By the numbers, 2006 was the strangest defensive season in college football history.
Offenses averaged just 3.07 touchdowns per game, the lowest FBS-wide average since 1992. Teams gained only 346.9 yards per game, the lowest average since 1984. It was a year when defenses across the country dominated at a rate never seen before or since, relative to the era.
So for a few months, at least, defense did indeed win championships — fulfilling the long-held yet flimsy adage preached by uninventive coaches and pundits alike.
In hindsight, that 2006 season was an aberration. Offenses had dominated during the previous half-decade; offenses would dominate the sport even more during the decade following.
For years, spread-based and no-huddle offenses have dictated the tempo of games, the flow of action and, far more often than not, the final result. The Southeastern Conference was hesitant to fully embrace the movement, but even that changed: Alabama, among others, embraced a quicker style, needing a more potent offensive attack to maintain its perch atop the sport.
“I still think the spread is a difficult offense,” said Alabama coach Nick Saban. “But I think the rules of college football favor the offense, favor the no-huddle.”
Yet as teams prepare for September, defenses across college football have taken steps toward closing the gap.
Repetition, increased familiarity, tweaked personnel packages and increased communication have helped to turn back time — offenses still rule, but more so than at any point in the last decade, defenses can hold their heads high.
“Defense has adjusted,” said Notre Dame coach Brian Kelly. “Defense has caught up to the lightning no-huddle, the fast-break no-huddle.”
Adjusted, but with a caveat: Defensive numbers will never return to 2006-like levels, let alone those of earlier generations, as more and more teams stress total possessions as their most vital offensive statistic.
“Because we have more snaps, in essence there’s more game,” said Miami (Fla.) defensive coordinator Manny Diaz. “It’s as if baseball went to an 11-inning game and we’re shocked that everyone’s production went up.”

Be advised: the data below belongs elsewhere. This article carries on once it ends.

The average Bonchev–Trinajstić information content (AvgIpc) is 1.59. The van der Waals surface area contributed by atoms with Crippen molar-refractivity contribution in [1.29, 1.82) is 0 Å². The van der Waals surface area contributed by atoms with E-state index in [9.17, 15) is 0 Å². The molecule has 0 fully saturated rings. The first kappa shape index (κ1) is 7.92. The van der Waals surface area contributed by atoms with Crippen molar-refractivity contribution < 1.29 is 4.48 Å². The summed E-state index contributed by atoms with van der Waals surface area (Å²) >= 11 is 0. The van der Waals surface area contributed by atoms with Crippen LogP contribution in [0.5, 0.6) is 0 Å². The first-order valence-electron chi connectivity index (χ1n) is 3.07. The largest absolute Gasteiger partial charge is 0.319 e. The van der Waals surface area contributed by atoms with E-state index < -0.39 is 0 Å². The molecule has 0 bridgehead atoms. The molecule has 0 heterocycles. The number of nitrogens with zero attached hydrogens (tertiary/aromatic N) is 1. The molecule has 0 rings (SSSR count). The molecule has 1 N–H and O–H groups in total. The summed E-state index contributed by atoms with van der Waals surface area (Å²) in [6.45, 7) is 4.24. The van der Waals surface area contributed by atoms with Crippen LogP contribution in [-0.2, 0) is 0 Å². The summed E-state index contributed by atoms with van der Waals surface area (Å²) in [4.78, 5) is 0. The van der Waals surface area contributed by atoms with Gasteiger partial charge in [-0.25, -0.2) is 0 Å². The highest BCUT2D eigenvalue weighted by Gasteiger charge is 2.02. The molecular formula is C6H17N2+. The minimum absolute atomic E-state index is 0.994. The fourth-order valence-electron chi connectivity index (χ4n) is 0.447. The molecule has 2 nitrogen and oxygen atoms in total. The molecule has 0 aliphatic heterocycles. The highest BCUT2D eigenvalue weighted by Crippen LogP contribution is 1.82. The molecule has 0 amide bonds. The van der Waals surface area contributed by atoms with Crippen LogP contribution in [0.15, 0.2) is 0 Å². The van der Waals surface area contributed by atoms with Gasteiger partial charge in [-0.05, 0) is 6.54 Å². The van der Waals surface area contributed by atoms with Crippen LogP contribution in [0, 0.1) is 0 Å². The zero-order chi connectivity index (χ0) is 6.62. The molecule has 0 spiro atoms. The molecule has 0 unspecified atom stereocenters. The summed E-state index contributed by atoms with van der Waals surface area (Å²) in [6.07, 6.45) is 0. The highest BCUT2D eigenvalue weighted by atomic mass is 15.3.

For defenses in this era, it’s not about winning the war; the opposition is always going to score points, often in bunches, and rare is the defense that can singlehandedly carry a team to a successful season. It’s about winning individual battles — on third down, for example, or in the red zone.
And no development has played a greater factor in a subtle defensive revival than the proliferation of spread offenses themselves. Ten years ago, a defense might face one or two early adopters of the style during the course of a single season. Now, teams will face an up-tempo opponent more often than not, and in many cases spend an entire year defending the system during practice.
“The more teams that do that, the more defense is going to study it. The more defense studies it, the more variety of schemes you get,” Arizona coach Rich Rodriguez said.
“What we see now how teams are defending us now are much different than what they were defending 15, 20 years ago just because they see it all the time.”
Yet defenses had been seeing the up-tempo style for years — and had done little to stem the uptick in offensive production. It’s only in the recent past that head coaches and coordinators have found two ways to take advantage of their growing understanding: one, with an increased level of in-game communication, and two, by mirroring offensive shifts with a more tailored approach to defensive personnel.
In the beginning, one of the biggest advantages tempo-based offenses held was in their ability to simply move quicker than the opposition; defenses were unable to maintain the same pace, with that effect snowballing over the course of a single drive, let alone a single game.
“The big thing was their inability to have a defensive structure to handle that fast pace,” Kelly said.
Now, defenses have found an ability — thanks in large part to repetition and an increased comfort level — to “communicate effectively their calls,” he said.
In turn, this has allowed defenses to utilize their personnel to match wits with a quick-twitch offense. Several coaches interviewed equated their defensive approach with line changes in hockey: If the opposition sends on three wide receivers, defenses will quickly adapt with multiple defensive backs of their own, for example.
This has also led some programs to alter the way they recruit. In the past, Rodriguez would split his team’s 85 scholarships evenly between offense and defense. Recently, however, “it’s been flipping the other way,” he said: Arizona may have as many as 50 scholarships devoted to defense, compared to 30 on offense.
“It’s become a little bit of a chess match,” said Rodriguez.
In a sense, however, the fact that defenses have found ways to combat this generation’s offensive explosive shouldn’t be too surprising: In college football as in life, one trend replaces another, so the return of defensive competitiveness may be inevitable.
“The game of football has never been the same for a long period of time,” said Brigham Young coach Kalani Sitake. “It’s rotated quite a bit.”
Offenses still rule, with the final game of last season as evidence: Alabama 45, Clemson 40. Yet as teams find ways to combat what once seemed the unstoppable, it’s possible to envision an era when defenses, not offenses, are again college football’s defining force.
“There’ll be a point in time where the defense is catching up and there will be some new scheme or technique that people are using defensively,” California coach Sonny Dykes said. “It’s all cyclical. Football’s cyclical.”
Contributing: Daniel Uthman, George Schroeder.
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